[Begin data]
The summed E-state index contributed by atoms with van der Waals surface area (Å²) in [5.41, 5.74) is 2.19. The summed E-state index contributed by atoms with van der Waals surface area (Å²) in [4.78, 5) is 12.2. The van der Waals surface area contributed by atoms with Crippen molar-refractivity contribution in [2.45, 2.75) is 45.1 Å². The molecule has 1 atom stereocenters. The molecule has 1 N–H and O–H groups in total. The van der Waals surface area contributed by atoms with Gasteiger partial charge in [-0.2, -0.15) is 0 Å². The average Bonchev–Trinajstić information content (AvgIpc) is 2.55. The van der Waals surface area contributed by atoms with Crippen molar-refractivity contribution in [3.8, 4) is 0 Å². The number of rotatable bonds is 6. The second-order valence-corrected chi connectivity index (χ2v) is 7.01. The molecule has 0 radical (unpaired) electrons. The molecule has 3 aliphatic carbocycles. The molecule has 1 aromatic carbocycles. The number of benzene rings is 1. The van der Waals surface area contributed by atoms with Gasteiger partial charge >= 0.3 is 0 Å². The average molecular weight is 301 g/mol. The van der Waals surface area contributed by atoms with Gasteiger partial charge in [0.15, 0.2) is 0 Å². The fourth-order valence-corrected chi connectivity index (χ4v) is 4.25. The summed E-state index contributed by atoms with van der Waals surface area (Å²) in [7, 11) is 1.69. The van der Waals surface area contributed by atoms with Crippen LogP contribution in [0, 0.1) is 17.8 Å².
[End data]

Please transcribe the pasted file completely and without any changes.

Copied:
The summed E-state index contributed by atoms with van der Waals surface area (Å²) in [5.41, 5.74) is 2.19. The summed E-state index contributed by atoms with van der Waals surface area (Å²) in [4.78, 5) is 12.2. The van der Waals surface area contributed by atoms with Crippen molar-refractivity contribution in [2.45, 2.75) is 45.1 Å². The molecule has 1 atom stereocenters. The molecule has 1 N–H and O–H groups in total. The van der Waals surface area contributed by atoms with Gasteiger partial charge in [-0.2, -0.15) is 0 Å². The average Bonchev–Trinajstić information content (AvgIpc) is 2.55. The van der Waals surface area contributed by atoms with Crippen molar-refractivity contribution in [3.8, 4) is 0 Å². The number of rotatable bonds is 6. The second-order valence-corrected chi connectivity index (χ2v) is 7.01. The molecule has 0 radical (unpaired) electrons. The molecule has 3 aliphatic carbocycles. The molecule has 1 aromatic carbocycles. The number of benzene rings is 1. The van der Waals surface area contributed by atoms with Gasteiger partial charge >= 0.3 is 0 Å². The average molecular weight is 301 g/mol. The van der Waals surface area contributed by atoms with Gasteiger partial charge in [0.15, 0.2) is 0 Å². The fourth-order valence-corrected chi connectivity index (χ4v) is 4.25. The summed E-state index contributed by atoms with van der Waals surface area (Å²) in [7, 11) is 1.69. The van der Waals surface area contributed by atoms with Crippen LogP contribution in [0, 0.1) is 17.8 Å².